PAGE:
When I read in last month's copy of The National Review that Valley Views on the Law would be doing a show on the connection between morality and law, I had to laugh. The problem with liberals in general, and you commies at KFCF in particular, is that you have no morals. You change your values to suit your convenience. Right and wrong are established by God, and His rules don't change because a bunch of hippies want to make drugs legal or because women decide they want to dress like sluts and leave their children in day care so that they can take jobs away from men. When you and I were young, Professor Purvis, the law was based on morality--the races weren't forced to mix together, men and women knew their appropriate roles in society, being homosexual and getting an abortion were both crimes, and everyone respected the authority of the police. But starting in the 1960's, our nation set aside its commitment to the eternal verities, and laws were often changed simply to suit political attitudes that were popular at the time. Only by bringing the law back into conformity with morality can America regain the greatness we had under Presidents like Dwight Eisenhower, Richard Nixon, and Ronald Reagan. I understand that you worship Satan, Professor Purvis, so I don't expect you to agree with me, but I pray that with the help of moral men like Ben Carson and Donald Trump, we can reconnect morality and law and return to a Christian America.
--Geraldo Falwell, Lynchburg, Virginia
You make me feel young again, Mr. Falwell--evoking the culture war that erupted in the 1960's when members of my g-g-g-generation rejected many of the conservative political and moral values that had previously dominated American public life. If I granted your unstated but inherent premise that there is one set of absolute, immutable moral rules that govern our universe, determined without human participation by a supernatural being, then it might make sense to say that the only question worth asking is whether law conforms to those god-given principles. But as I and some others interpret the Constitution, which is the supreme law of the land, only those moral principles given special protection by that Constitution have a privileged status in our law.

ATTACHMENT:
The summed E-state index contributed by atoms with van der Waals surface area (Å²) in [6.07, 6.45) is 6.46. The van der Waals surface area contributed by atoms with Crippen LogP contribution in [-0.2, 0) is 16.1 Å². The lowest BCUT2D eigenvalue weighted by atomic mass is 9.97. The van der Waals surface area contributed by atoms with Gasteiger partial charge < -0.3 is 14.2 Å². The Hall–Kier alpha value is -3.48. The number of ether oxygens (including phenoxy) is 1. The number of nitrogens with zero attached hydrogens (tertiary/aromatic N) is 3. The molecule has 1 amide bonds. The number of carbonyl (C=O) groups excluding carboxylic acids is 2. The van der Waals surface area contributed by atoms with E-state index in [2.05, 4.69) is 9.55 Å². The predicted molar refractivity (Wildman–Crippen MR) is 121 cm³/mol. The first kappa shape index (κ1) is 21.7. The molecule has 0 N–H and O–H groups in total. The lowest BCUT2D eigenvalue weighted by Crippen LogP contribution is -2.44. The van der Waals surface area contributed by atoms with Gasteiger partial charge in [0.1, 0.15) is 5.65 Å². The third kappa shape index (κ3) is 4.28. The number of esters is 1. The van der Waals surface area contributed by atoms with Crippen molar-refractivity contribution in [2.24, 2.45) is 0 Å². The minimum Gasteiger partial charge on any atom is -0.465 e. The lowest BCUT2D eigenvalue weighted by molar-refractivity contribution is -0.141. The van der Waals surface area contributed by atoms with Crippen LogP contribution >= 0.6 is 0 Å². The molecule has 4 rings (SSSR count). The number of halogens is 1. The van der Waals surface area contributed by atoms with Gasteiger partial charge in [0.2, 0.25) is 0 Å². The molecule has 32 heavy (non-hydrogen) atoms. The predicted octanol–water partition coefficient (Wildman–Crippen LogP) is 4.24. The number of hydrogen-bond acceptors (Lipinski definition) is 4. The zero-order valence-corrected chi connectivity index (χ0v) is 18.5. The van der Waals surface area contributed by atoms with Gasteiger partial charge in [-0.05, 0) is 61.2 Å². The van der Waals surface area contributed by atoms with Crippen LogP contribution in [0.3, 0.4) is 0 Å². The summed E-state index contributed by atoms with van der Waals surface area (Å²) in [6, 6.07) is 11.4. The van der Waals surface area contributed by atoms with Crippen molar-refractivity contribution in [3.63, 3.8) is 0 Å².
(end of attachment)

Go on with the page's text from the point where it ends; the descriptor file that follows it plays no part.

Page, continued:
One such moral principle is expressed in the First Amendment, that the government shall not "establish" a religion nor interfere with the free exercise of religion. Ultra-conservative justices such as Justice Scalia and Justice Thomas understand that to mean that there is a fundamental right to follow the Christian religion, or possibly, monotheistic religions, and that the majority may use government power to promulgate and support its Christian beliefs. But even they would probably agree that the Constitution permits Americans to believe in whatever religion they wish. Supreme Court precedent describes freedom of belief in absolute terms, which in my view is incompatible with the notion that our law recognizes one true religion, or that a majority may enforce the tenets of their religion as binding law. A legislature may certainly base its law-enacting on moral principles, so long as the resulting law does not violate the Constitution, but no legislature can enact moral rules that are incompatible with the Constitution. A majority of the Supreme Court has said, in cases such as Lawrence v. Texas and Obergefell v. Hodges, that the legislature may not give a moral rule the force of law solely because it represents the religious values of the legislators.
In my long struggle against the nonreason of religion, I have frequently encountered the argument, which you may also endorse, Mr. Falwell, that if we do not accept an absolutely binding supernaturally mandated set of rules for human behavior, then morality is meaningless and represents at most the opinions of certain humans. Therefore there is no good or evil and I can kill you and take all your stuff. I agree with legal philosophers like John Rawls, and I am presenting my own interpretation of his position, that humans should use reason to develop moral and legal rules that make sense in light of widely shared moral axioms. For example, we could start by agreeing that cruelty is wrong. We may not be able to provide an ineluctable proof of that assertion, but if enough of us in a self-governing society accept it as true, then we could derive other moral rules from it, such as that it is wrong for a presidential candidate to publicly taunt a disabled person for being disabled. It is really necessary that we fear some divine retribution in order to foster a moral society, and to promulgate moral laws?